As well as relational work, churches are also providing services to their communities - expressing beliefs through action. Phil Rawlings, vicar at St Brides in Old Trafford, Manchester, tells me that as well as English classes, the church runs mother and toddler groups that are attended by large numbers of people from the Muslim community. "People feel it is a comfortable place - it's safe," says Phil. "The work we are doing here is not primarily about about evangelism it's about relationship building."
For Angela Hughes, minister at Stainbeck United Reformed Church in Leeds, reaching out to local people from different groups is about making that community work. "It is important that we get to know one another better at a local level so that together we can build communities which are safe and peaceful - good places to live and work," she says.
Holding 'Knit and Natter' groups and cookery classes requested by local Muslim women, the church congregation and its Muslim neighbours have produced a blanket, donating it to a local organisation caring for refugees. Angela believes that the most successful groups have been about getting women together doing ordinary things which unite them and that having local grassroots activities alongside more formal interfaith dialogues is important.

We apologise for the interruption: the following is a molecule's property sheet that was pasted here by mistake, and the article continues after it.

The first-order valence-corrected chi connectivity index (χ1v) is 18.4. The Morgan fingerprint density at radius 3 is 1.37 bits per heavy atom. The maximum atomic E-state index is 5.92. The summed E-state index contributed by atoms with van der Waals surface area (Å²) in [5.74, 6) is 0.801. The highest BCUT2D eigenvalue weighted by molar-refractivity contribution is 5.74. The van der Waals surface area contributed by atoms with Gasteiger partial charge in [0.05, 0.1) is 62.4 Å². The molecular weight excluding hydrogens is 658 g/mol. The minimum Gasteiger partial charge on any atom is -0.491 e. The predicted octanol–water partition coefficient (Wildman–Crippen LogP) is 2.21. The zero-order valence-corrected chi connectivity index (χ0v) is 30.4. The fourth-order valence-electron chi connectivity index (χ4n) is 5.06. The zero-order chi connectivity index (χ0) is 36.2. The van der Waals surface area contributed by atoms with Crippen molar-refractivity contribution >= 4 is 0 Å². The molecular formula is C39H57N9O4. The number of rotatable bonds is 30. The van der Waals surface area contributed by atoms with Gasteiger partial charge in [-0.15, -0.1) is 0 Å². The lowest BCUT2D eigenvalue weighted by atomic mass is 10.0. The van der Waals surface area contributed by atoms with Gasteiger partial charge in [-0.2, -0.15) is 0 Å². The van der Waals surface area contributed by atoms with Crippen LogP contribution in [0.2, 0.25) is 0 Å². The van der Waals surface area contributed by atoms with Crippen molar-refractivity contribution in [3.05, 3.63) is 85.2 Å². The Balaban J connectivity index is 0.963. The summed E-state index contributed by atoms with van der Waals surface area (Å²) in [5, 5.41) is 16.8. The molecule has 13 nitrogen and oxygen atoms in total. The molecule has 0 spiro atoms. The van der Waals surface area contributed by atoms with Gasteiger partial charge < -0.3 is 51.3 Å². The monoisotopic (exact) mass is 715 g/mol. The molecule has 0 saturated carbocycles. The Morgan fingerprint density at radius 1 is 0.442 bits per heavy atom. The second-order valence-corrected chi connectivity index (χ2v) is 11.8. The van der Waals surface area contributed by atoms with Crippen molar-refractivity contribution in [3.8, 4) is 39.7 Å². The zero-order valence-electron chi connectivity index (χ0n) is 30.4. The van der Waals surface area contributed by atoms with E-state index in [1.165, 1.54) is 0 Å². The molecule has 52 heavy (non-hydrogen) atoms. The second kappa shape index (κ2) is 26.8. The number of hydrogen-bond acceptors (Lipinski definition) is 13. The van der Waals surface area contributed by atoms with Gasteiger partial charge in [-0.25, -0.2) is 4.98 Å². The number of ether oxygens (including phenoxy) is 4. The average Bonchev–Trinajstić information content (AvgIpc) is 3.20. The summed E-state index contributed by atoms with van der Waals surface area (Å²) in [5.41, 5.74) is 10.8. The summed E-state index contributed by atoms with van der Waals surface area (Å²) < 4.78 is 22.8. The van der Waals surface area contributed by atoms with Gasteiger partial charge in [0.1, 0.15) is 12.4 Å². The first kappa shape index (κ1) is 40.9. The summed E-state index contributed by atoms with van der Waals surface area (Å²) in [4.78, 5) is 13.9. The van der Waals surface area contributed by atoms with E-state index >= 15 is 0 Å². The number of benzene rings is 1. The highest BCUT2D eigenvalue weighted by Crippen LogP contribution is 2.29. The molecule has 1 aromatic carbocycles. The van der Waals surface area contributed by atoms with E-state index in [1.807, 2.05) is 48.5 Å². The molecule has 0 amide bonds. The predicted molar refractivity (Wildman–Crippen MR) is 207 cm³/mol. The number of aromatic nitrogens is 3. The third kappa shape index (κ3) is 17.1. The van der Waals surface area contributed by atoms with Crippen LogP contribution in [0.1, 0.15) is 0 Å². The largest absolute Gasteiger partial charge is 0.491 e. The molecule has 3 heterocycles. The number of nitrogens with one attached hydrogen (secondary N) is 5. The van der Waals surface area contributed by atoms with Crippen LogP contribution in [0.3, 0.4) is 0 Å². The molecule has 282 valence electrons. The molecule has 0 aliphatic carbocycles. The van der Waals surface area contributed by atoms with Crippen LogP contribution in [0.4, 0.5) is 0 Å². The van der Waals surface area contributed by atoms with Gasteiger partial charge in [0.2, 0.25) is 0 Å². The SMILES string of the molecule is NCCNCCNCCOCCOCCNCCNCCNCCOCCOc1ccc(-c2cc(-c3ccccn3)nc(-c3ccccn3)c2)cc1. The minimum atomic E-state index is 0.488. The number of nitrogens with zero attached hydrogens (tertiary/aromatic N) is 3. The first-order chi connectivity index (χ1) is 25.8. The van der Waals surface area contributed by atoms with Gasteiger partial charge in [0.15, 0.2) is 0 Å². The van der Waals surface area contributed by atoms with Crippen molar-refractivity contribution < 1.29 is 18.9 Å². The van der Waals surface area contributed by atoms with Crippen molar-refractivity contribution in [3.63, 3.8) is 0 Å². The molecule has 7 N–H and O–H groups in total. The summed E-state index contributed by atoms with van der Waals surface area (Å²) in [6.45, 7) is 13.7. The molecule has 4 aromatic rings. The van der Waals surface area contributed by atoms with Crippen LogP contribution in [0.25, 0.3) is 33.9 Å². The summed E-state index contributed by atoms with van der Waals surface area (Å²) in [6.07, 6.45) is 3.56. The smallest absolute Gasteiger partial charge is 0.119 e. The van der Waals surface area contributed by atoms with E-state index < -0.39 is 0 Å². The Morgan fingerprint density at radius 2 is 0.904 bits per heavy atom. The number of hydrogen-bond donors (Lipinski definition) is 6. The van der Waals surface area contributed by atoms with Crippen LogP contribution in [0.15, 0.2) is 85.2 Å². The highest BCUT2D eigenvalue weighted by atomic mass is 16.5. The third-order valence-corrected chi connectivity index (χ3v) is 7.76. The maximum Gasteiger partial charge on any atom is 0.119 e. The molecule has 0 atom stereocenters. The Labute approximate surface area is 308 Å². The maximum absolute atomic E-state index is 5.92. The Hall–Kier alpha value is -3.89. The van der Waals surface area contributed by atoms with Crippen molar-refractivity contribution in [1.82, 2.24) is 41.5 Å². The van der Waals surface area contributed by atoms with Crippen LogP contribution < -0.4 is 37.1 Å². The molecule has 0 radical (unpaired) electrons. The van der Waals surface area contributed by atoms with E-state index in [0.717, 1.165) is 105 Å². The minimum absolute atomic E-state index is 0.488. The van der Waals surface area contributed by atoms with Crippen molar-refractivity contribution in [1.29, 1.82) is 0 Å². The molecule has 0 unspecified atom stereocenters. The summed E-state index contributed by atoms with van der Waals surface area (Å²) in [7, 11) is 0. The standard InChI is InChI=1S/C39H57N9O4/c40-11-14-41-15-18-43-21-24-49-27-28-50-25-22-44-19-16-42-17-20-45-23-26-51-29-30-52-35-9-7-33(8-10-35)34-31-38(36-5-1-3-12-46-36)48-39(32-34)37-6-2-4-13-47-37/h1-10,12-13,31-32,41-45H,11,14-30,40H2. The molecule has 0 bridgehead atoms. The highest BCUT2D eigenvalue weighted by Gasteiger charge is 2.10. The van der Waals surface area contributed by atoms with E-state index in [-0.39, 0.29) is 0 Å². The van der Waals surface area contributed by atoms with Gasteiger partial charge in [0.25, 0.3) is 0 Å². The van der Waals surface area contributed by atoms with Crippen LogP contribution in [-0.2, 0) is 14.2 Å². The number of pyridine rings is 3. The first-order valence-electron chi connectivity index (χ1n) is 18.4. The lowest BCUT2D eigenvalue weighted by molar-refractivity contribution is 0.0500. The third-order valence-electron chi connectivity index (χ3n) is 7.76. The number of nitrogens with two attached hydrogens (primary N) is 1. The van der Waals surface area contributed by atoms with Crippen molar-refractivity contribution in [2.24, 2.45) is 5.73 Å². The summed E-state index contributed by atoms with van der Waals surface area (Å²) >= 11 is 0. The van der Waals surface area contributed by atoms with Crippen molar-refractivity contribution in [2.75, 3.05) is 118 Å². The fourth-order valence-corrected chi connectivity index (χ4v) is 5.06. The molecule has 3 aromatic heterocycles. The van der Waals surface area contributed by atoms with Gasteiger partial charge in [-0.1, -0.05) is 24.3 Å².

Back in Stepney, working with Muslim community leaders has meant that a campaign to get drug dealing off the local streets has turned into something of a success. Initially the church invited all sections of the community to come and talk about the violence and dangerous atmosphere that was being generated by the dealing. Says Nick: "We had Christian and Muslim members speak about how they felt we should deal with the issue and we have been campaigning together. We now hold a local festival on the issue of drugs with other agencies that has been running for three years - 1,000 people attended the last one."